Refugee Dakota First Nation forms tobacco alliance with Mohawk firm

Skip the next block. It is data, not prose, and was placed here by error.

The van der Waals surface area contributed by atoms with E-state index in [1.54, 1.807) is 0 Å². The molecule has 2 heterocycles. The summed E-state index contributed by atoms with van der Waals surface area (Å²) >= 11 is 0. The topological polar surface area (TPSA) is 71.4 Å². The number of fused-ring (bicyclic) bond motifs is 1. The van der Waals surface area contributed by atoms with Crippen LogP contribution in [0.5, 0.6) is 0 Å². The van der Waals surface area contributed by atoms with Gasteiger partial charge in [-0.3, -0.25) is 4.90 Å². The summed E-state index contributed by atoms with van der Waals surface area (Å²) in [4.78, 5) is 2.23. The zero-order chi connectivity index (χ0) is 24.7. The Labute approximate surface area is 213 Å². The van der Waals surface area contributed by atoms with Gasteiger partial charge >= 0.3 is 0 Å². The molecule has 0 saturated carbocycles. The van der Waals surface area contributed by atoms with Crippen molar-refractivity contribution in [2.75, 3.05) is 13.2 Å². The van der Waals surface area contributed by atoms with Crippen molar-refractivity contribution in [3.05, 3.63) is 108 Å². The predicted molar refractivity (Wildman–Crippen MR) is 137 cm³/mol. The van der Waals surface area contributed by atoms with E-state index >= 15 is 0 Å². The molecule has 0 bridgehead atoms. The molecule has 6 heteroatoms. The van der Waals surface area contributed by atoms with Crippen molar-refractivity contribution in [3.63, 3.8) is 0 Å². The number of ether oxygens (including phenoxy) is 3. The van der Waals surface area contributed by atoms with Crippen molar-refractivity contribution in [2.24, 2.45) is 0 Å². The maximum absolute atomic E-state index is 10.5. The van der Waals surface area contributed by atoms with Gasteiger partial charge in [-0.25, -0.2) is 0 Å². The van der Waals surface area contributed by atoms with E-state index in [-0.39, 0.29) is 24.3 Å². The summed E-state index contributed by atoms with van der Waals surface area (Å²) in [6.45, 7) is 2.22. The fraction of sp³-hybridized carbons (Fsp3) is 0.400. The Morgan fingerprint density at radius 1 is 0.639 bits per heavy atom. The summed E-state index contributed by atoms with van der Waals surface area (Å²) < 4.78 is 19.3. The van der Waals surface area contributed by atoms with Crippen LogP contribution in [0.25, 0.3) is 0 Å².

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first_imgBy Jorge BarreraAPTN National NewsA Manitoba First Nation branded “American Indian refugees” by Ottawa has turned to the sale of Mohawk-made cigarettes and a casino to raise revenue for their cash-strapped community and escalate their battle with the federal government.Canupawakpa First Nation has struck a deal to sell cigarettes from Rainbow Tobacco, a Kahnawake, Que., tobacco company already fighting tax authorities in three other provinces.Canupawakpa Chief Frank Brown said the community, which is about 100 kilometres southwest of Brandon, Man., will begin selling Wolfpack and Deerfield cigarettes at a new smoke shop and casino unveiled Wednesday and set up near Hwy 2 and Hwy 83.The First Nation plans to sell the cigarettes and operate their casino outside Manitoba tax laws.Brown said the Dakota are a sovereign nation that never signed away any of their rights.“We are the non-treaty,” said Brown. “What we are saying is…Canada if we don’t have a treaty with you, we still hold title to our land before Canada came and we have rights, we have privileges.”Brown said the First Nation plans to sell tax-free cigarettes from their smoke shop to non-First Nations people.Brown said the First Nation will levy their own tax on the cigarettes and casino operations, which currently includes a Blackjack table, to generate revenue for his cash-strapped community of about 600. There are also plans to bring in VLTs.“Our finances are tight. We cannot finance houses for our people and our education,” said Brown. “We need to survive and live.Rainbow Tobacco president Robbie Dickson is already fighting tax authorities in three provinces.Rainbow Tobacco cigarettes have been seized in Alberta, British Columbia and Saskatchewan.The Alberta Gaming and Liquor Commission (AGLC) charged Dickson and two other men linked to his company in April with allegedly importing cigarettes into Alberta without a license.RCMP and AGLC agents seized 16 million Rainbow Tobacco cigarettes from the Montana First Nation in Alberta in January.The chief of the First Nation, Carolyn Buffalo, was also charged in connection to the raid.In July, AGLC agents and the RCMP also raided a gas bar in Sturgeon Lake First Nation, Alta., and seized Rainbow Tobacco cigarettes.Dickson said the raids and seizures won’t stop his fight to assert his rights to establish a tobacco trade between First Nations that is unencumbered by provincial tax laws.“We can sustain this as long as it is going to take. We are gaining support from all our people, from all the nations from all the territories. It is a fight that has to be won,” he said. “It comes down to jurisdiction. They have no rights on our territories. The Dakota and Mohawks have never signed any treaties with these foreign governments so our sovereignty is fully intact.”The Assembly of First Nations has also backed Dickson’s position.Brown said he’s not worried about a police raid.“Either they don’t raid us, that is good, but if they raid us that is good too,” said Brown. “If they raid us and seize and confiscate and charge, what laws are they using against? There is no process with non-treaty in Canada, so what laws are they going to legally use.”The Dakota never signed onto the numbered treaties that cover large swaths of Ontario, the prairies and the Northwest Territories.They are currently in Federal Court to affirm Aboriginal rights and title to their claimed traditional territory and to force Ottawa into negotiations for compensation and reparations.The Dakota also want Ottawa to admit they are not “American Indian refugees” in Canada, according to the statement of claim filed in 2009.The federal government, however, holds that the Dakota “do not have Aboriginal title, rights, entitlement or legal interest in lands situated in Canada that they claim to be part of the ‘territories of the Dakota Nation,’” according to the statement of defence.The case is [email protected]last_img

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